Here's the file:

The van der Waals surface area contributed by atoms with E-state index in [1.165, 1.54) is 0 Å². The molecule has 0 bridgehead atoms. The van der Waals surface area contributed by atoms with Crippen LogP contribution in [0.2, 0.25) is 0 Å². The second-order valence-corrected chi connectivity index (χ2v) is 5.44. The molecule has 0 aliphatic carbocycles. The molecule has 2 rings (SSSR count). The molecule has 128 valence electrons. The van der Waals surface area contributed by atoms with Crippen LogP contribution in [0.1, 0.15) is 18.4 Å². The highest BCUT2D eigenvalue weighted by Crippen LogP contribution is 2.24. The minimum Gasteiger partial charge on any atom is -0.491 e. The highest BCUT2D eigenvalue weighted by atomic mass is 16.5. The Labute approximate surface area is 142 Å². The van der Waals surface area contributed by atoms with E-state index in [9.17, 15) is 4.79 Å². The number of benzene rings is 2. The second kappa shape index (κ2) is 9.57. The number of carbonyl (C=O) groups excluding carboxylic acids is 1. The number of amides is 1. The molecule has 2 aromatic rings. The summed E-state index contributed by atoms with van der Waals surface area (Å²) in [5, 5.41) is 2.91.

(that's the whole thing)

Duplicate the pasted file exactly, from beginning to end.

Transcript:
The van der Waals surface area contributed by atoms with E-state index in [1.165, 1.54) is 0 Å². The molecule has 0 bridgehead atoms. The van der Waals surface area contributed by atoms with Crippen LogP contribution in [0.2, 0.25) is 0 Å². The second-order valence-corrected chi connectivity index (χ2v) is 5.44. The molecule has 0 aliphatic carbocycles. The molecule has 2 rings (SSSR count). The molecule has 128 valence electrons. The van der Waals surface area contributed by atoms with Crippen LogP contribution in [0.1, 0.15) is 18.4 Å². The highest BCUT2D eigenvalue weighted by Crippen LogP contribution is 2.24. The minimum Gasteiger partial charge on any atom is -0.491 e. The highest BCUT2D eigenvalue weighted by atomic mass is 16.5. The Labute approximate surface area is 142 Å². The van der Waals surface area contributed by atoms with E-state index in [9.17, 15) is 4.79 Å². The number of benzene rings is 2. The second kappa shape index (κ2) is 9.57. The number of carbonyl (C=O) groups excluding carboxylic acids is 1. The number of amides is 1. The molecule has 2 aromatic rings. The summed E-state index contributed by atoms with van der Waals surface area (Å²) in [5, 5.41) is 2.91.